In Stitches

Gloria Kaufman, Editor Indiana University Press $14.95 (180p) ISBN 978-0-253-20641-1
Anyone who still says feminists don't have a sense of humor should peruse the hilarious and often insightful pieces assembled here by Kaufman (coeditor of Pulling Our Own Strings ). Teresa Bloomingdale discusses one of the less publicized joys of new-motherhood: sleep deprivation. Alice Kahn offers a test men can take to see if they're genuine NSMs--New Sensitive Males, a blend of ``miso and macho in one man.'' Dave Barry reveals why housework can't be entrusted to men: they'd ``hire secretaries and buy computers and fly off to housework conferences in Bermuda''--but never clean anything. Kaufman (writing as Hazel Houlihingle) explores the wonderland of ``medical logic'' that lets doctors evade responsibility for their actions. Barbara Ehrenreich explodes the ``man shortage'' myth, noting places where there's a surplus of males, such as the Senate, Harvard (853 tenured men to 45 tenured women) and U.S. prisons. On the language of clothes, Alison Lurie notes that we can lie or try to tell the truth, but ``unless we are naked and bald, it is impossible to be silent.'' Illustrations not seen by PW. (July)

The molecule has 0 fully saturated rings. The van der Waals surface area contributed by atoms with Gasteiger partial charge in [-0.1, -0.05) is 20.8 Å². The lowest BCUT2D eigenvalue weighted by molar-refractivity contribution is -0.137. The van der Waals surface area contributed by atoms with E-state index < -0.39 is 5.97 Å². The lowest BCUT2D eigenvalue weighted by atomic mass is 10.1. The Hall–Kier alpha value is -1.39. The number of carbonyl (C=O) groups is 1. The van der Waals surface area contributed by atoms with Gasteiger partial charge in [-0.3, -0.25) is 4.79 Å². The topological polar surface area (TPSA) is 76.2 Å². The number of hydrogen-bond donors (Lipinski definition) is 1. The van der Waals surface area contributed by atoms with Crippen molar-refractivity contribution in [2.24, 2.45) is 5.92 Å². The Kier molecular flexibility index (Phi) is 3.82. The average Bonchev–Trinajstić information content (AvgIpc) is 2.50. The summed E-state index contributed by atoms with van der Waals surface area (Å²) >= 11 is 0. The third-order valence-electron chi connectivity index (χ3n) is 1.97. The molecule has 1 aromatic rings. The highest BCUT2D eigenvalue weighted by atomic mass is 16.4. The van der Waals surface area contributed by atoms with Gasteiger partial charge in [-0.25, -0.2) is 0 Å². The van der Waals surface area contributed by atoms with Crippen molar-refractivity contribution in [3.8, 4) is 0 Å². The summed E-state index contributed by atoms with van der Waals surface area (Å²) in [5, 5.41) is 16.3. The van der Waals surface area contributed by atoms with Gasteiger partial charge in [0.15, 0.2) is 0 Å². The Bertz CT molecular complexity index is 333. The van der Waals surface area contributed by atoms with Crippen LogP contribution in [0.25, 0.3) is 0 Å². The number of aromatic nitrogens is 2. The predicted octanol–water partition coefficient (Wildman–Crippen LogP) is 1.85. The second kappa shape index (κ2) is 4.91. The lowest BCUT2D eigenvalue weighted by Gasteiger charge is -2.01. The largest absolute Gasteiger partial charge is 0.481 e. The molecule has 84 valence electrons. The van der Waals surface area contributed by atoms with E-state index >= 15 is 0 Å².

Reviewed on: 09/02/1991
Release date: 09/01/1991
Genre: Nonfiction
Hardcover - 180 pages - 978-0-253-33141-0
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